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Internal Corporate Social Responsibility Fit and Its Effects on Media Coverage

Lunenberg, K. (2014) Internal Corporate Social Responsibility Fit and Its Effects on Media Coverage.

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Abstract:This research discusses the influence of the degree of fit between an organization’s CSR activities and its business practices on the media coverage of CSR. Businesses’ role in society nowadays clearly goes beyond a simple economic responsibility and also includes a social and environmental aspect. Communicating this new role to the public organizations may encounter counterproductive effects. While stakeholders would like to know more about the organizations’ CSR activities, “too much effort to create awareness can have a boomerang effect as stakeholders become cynical and skeptical” (Coombs & Holladay, 2012, p. 111) and CSR activities can lead to legitimacy destruction when one or several external stakeholders perceive these activities as window-dressing. Here, the media are a central actor, because they clearly codetermine the public discourse on CSR (Zhang & Swanson, 2006; Wang, 2007). They are not only a channel which organizations use to communicate to the public but also an independent monitor of organizations’ activities representing the public’s interest (Zhang & Swanson, 2006). In face of these possible obstacles and the central role the media play in the public discourse on CSR (Buhr & Grafström, 2006; Wang, 2007; Zhang & Swanson, 2006), internal CSR fit seems to be an interesting concept, because it focuses on the relevance of CSR in terms of the organizations’ core business (Yuan et al., 2011). Since past research indicates a significant effect of internal CSR fit on the public perception (Becker-Olsen, Cudmore & Hill, 2006; Bloom, Hoeffler, Keller & Meza, 2006; Drumwright, 1996; Ellen, Mohr, & Webb, 2000; Elving, 2012) and the media, as independent monitor of organizational activities (Zhang & Swanson, 2006), have a great responsibility in informing the public in an adequate way, it is expected that internal CSR fit would influence the way in which the media present organizations and their CSR activities. 513 news articles on organizations’ CSR activities from newspapers and magazines were investigated via two different studies. First, an expert review of the fit between the CSR initiatives presented in the news articles and the core business of the organizations pursuing these initiatives was conducted. Second, a quantitative content analysis measured the tone of voice and framing of the media coverage. The statistical analysis, which combined the results from the two studies, revealed that the relationship between internal CSR fit and the presentation of organizations and their CSR in the media is rather weak. While internal CSR fit does not impact the tone of voice of the media coverage, it weakly predicts the framing in the news articles. In addition, there are single influences of internal CSR fit found on separate aspects of the frames applied in the media. The identified impacts are statistically weak and point in two opposite directions with some pledging for a positive and the others pledging for a negative influence of a high degree of internal CSR fit. Since the negative impacts slightly outweigh the positive impacts it might be concluded that high internal CSR fit has a weak, negative influence on the framing of the media coverage. However, one has to consider that whether there is a positive or negative impact depends on which specific aspects of the framing is considered, because for some CSR frame variables there was also found a positive impact. This weak relationship between internal CSR fit and media coverage offers two options for future research: looking for different CSR related factors that may impact media coverage or investigating the weak relationships identified more closely. Moreover, taking a more open approach future research may seek to identify the meaning of internal CSR fit to journalists and how they perceive their role in the public discourse on CSR. In addition, exploring possible interaction effects of internal CSR fit and media coverage on the public perception may also be a valuable direction for future research. Finally, adopting the theoretical insights derived from this research to the practice organizations are advised to engage in CSR, no matter whether deeply integrated into their core operations or in a superficial way. Since the perception of CSR in the media seems to be mainly positive, simply pursuing CSR can be expected to increase the likelihood of positive media coverage. Furthermore, the media should increase the transparency of their reporting in order to deliver the public an unbiased picture of the state of CSR and imply a more critical public discourse on this prominent topic. A good way to foster such critical perspectives among media professionals – and therefore also a more critical public perception – would be a form of CSR education for this specific target group.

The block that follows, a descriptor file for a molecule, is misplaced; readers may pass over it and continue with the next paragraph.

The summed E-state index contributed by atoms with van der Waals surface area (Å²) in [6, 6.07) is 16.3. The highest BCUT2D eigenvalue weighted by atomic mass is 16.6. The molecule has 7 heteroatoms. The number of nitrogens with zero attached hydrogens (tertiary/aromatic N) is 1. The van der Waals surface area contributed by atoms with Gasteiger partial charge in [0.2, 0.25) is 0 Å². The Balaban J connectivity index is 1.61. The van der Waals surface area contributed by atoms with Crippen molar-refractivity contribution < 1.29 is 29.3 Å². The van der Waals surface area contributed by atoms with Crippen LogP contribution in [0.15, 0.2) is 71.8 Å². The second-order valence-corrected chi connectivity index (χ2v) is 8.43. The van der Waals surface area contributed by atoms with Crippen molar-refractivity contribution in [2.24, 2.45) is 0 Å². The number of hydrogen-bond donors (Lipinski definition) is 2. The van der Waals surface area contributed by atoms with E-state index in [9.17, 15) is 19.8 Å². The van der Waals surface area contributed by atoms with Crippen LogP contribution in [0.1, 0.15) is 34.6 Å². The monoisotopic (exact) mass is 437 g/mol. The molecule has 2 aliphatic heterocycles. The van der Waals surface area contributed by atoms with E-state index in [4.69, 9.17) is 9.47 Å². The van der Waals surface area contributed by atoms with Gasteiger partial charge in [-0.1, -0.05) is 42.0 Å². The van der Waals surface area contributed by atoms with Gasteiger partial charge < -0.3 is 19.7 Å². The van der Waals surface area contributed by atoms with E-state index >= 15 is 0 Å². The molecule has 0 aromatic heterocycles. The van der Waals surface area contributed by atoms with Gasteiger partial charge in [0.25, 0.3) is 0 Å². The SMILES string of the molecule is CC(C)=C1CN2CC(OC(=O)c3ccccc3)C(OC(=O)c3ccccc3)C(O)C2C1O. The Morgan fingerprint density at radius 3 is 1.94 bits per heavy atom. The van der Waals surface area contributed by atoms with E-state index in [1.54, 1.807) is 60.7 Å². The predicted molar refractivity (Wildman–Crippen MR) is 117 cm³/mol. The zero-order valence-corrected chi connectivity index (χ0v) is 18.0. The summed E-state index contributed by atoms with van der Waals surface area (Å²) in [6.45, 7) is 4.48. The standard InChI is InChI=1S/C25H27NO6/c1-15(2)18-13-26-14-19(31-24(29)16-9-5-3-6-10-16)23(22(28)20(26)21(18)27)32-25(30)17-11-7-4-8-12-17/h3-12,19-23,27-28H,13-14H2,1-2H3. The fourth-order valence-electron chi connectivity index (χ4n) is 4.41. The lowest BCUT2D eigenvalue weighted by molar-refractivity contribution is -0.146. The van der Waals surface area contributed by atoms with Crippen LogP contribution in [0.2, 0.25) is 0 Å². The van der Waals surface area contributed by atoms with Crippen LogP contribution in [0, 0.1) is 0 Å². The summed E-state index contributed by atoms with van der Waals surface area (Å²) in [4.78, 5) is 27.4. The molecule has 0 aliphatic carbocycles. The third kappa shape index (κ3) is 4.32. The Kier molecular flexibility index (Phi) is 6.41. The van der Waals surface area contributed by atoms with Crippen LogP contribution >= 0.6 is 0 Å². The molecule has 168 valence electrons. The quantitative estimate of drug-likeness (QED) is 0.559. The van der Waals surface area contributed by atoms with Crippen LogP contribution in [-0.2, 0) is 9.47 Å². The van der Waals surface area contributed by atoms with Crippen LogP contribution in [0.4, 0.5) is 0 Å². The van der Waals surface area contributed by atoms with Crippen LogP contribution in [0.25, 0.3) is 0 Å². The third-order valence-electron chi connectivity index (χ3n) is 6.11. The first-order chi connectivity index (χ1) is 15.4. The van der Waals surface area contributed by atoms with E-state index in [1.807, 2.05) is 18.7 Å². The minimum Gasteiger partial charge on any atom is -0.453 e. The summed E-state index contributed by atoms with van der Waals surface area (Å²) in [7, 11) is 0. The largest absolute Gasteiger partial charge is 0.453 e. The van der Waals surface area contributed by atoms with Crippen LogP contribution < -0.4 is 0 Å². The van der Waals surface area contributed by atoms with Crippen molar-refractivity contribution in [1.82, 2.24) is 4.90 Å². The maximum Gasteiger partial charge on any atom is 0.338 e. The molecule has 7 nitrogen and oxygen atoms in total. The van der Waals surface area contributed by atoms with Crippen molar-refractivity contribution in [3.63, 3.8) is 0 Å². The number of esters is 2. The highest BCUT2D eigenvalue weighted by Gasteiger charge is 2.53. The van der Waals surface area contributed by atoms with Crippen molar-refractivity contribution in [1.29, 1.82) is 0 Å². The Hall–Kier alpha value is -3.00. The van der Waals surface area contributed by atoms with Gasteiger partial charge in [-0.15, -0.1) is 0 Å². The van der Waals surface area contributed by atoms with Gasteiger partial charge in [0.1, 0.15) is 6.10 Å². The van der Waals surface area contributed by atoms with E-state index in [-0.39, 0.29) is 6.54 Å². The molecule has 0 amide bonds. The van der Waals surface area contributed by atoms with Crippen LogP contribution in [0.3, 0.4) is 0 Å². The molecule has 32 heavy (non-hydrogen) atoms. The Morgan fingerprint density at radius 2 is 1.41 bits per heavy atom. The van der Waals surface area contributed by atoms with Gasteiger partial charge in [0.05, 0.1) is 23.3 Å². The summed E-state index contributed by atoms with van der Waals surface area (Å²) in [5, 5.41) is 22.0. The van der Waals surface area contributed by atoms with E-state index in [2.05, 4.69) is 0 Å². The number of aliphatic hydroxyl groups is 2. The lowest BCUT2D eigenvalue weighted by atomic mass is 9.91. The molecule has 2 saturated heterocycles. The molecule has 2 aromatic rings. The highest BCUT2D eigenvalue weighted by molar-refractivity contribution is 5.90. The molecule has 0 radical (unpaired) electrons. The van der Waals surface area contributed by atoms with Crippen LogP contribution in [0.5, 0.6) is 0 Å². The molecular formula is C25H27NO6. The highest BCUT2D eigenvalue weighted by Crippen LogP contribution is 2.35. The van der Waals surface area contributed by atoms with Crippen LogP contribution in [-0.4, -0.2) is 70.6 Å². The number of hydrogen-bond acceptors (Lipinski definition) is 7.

Item Type:Essay (Master)
Faculty:BMS: Behavioural, Management and Social Sciences
Subject:05 communication studies
Programme:Communication Studies MSc (60713)
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